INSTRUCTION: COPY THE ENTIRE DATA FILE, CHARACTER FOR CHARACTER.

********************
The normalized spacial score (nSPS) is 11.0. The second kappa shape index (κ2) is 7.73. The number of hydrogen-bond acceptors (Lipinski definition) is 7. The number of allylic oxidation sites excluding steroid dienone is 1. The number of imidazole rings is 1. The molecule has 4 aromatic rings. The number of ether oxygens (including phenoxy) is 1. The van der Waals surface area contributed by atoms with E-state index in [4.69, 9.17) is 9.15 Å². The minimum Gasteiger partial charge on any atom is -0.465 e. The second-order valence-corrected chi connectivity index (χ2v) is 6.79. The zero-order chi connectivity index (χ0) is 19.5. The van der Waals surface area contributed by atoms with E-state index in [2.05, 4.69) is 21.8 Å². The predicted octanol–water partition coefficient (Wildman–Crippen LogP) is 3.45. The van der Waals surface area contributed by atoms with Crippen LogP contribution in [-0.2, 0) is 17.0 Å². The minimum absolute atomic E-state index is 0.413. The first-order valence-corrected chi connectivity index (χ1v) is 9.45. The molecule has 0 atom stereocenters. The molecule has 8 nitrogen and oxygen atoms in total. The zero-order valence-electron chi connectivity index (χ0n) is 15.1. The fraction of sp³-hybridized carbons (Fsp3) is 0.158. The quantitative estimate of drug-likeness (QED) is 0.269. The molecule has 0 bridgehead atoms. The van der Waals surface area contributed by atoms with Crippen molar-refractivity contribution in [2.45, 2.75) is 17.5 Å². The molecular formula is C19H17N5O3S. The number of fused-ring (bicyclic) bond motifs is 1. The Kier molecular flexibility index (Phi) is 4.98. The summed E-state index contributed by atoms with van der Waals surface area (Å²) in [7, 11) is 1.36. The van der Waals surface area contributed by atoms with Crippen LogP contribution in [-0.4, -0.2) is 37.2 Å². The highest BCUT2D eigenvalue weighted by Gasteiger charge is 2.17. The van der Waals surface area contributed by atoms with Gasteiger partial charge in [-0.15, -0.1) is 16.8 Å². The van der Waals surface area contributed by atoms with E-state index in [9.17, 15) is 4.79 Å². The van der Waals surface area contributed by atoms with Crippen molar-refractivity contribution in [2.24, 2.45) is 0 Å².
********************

The normalized spacial score (nSPS) is 11.0. The second kappa shape index (κ2) is 7.73. The number of hydrogen-bond acceptors (Lipinski definition) is 7. The number of allylic oxidation sites excluding steroid dienone is 1. The number of imidazole rings is 1. The molecule has 4 aromatic rings. The number of ether oxygens (including phenoxy) is 1. The van der Waals surface area contributed by atoms with E-state index in [4.69, 9.17) is 9.15 Å². The minimum Gasteiger partial charge on any atom is -0.465 e. The second-order valence-corrected chi connectivity index (χ2v) is 6.79. The zero-order chi connectivity index (χ0) is 19.5. The van der Waals surface area contributed by atoms with E-state index in [2.05, 4.69) is 21.8 Å². The predicted octanol–water partition coefficient (Wildman–Crippen LogP) is 3.45. The van der Waals surface area contributed by atoms with Crippen LogP contribution in [-0.2, 0) is 17.0 Å². The minimum absolute atomic E-state index is 0.413. The first-order valence-corrected chi connectivity index (χ1v) is 9.45. The molecule has 0 atom stereocenters. The molecule has 8 nitrogen and oxygen atoms in total. The zero-order valence-electron chi connectivity index (χ0n) is 15.1. The fraction of sp³-hybridized carbons (Fsp3) is 0.158. The quantitative estimate of drug-likeness (QED) is 0.269. The molecule has 0 bridgehead atoms. The van der Waals surface area contributed by atoms with Crippen molar-refractivity contribution in [2.45, 2.75) is 17.5 Å². The molecular formula is C19H17N5O3S. The number of fused-ring (bicyclic) bond motifs is 1. The Kier molecular flexibility index (Phi) is 4.98. The summed E-state index contributed by atoms with van der Waals surface area (Å²) in [7, 11) is 1.36. The van der Waals surface area contributed by atoms with Crippen LogP contribution in [-0.4, -0.2) is 37.2 Å². The highest BCUT2D eigenvalue weighted by Gasteiger charge is 2.17. The van der Waals surface area contributed by atoms with Gasteiger partial charge in [-0.15, -0.1) is 16.8 Å². The van der Waals surface area contributed by atoms with E-state index in [9.17, 15) is 4.79 Å². The van der Waals surface area contributed by atoms with Crippen molar-refractivity contribution in [2.24, 2.45) is 0 Å².